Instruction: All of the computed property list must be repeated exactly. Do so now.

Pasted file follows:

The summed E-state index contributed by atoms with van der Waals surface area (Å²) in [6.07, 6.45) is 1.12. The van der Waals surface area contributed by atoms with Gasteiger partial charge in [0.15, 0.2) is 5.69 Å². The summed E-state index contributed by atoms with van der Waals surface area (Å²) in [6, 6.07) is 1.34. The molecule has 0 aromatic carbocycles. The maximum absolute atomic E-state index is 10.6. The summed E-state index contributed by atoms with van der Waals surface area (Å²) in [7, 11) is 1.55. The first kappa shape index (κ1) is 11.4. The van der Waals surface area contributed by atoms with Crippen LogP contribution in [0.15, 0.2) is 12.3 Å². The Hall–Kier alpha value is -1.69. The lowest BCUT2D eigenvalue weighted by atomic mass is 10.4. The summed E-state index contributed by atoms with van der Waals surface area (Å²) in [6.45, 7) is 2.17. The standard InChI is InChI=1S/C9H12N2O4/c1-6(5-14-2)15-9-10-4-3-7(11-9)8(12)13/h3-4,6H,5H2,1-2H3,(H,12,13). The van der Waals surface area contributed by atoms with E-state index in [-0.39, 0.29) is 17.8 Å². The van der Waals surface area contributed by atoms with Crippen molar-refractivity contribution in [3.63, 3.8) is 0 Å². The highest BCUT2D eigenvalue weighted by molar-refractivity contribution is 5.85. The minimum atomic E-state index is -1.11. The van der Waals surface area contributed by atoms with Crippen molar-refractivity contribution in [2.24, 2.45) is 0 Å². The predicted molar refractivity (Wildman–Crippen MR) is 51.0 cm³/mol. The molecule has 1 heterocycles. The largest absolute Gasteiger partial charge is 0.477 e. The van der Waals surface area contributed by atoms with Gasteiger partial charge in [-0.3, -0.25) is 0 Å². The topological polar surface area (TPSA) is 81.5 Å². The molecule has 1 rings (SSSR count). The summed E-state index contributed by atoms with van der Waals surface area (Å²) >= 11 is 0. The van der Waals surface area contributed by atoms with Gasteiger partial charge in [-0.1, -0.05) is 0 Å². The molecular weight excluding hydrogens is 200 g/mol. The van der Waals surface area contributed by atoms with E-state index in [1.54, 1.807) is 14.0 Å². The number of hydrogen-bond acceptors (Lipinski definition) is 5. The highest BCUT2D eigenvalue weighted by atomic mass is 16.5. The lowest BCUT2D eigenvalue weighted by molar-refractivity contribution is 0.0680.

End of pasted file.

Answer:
The summed E-state index contributed by atoms with van der Waals surface area (Å²) in [6.07, 6.45) is 1.12. The van der Waals surface area contributed by atoms with Gasteiger partial charge in [0.15, 0.2) is 5.69 Å². The summed E-state index contributed by atoms with van der Waals surface area (Å²) in [6, 6.07) is 1.34. The molecule has 0 aromatic carbocycles. The maximum absolute atomic E-state index is 10.6. The summed E-state index contributed by atoms with van der Waals surface area (Å²) in [7, 11) is 1.55. The first kappa shape index (κ1) is 11.4. The van der Waals surface area contributed by atoms with Crippen LogP contribution in [0.15, 0.2) is 12.3 Å². The Hall–Kier alpha value is -1.69. The lowest BCUT2D eigenvalue weighted by atomic mass is 10.4. The summed E-state index contributed by atoms with van der Waals surface area (Å²) in [6.45, 7) is 2.17. The standard InChI is InChI=1S/C9H12N2O4/c1-6(5-14-2)15-9-10-4-3-7(11-9)8(12)13/h3-4,6H,5H2,1-2H3,(H,12,13). The van der Waals surface area contributed by atoms with E-state index in [-0.39, 0.29) is 17.8 Å². The van der Waals surface area contributed by atoms with Crippen molar-refractivity contribution in [3.63, 3.8) is 0 Å². The highest BCUT2D eigenvalue weighted by molar-refractivity contribution is 5.85. The minimum atomic E-state index is -1.11. The van der Waals surface area contributed by atoms with Crippen molar-refractivity contribution in [2.24, 2.45) is 0 Å². The predicted molar refractivity (Wildman–Crippen MR) is 51.0 cm³/mol. The molecule has 1 heterocycles. The largest absolute Gasteiger partial charge is 0.477 e. The van der Waals surface area contributed by atoms with Gasteiger partial charge in [-0.3, -0.25) is 0 Å². The topological polar surface area (TPSA) is 81.5 Å². The molecule has 1 rings (SSSR count). The summed E-state index contributed by atoms with van der Waals surface area (Å²) >= 11 is 0. The van der Waals surface area contributed by atoms with Gasteiger partial charge in [-0.1, -0.05) is 0 Å². The molecular weight excluding hydrogens is 200 g/mol. The van der Waals surface area contributed by atoms with E-state index in [1.54, 1.807) is 14.0 Å². The number of hydrogen-bond acceptors (Lipinski definition) is 5. The highest BCUT2D eigenvalue weighted by atomic mass is 16.5. The lowest BCUT2D eigenvalue weighted by molar-refractivity contribution is 0.0680.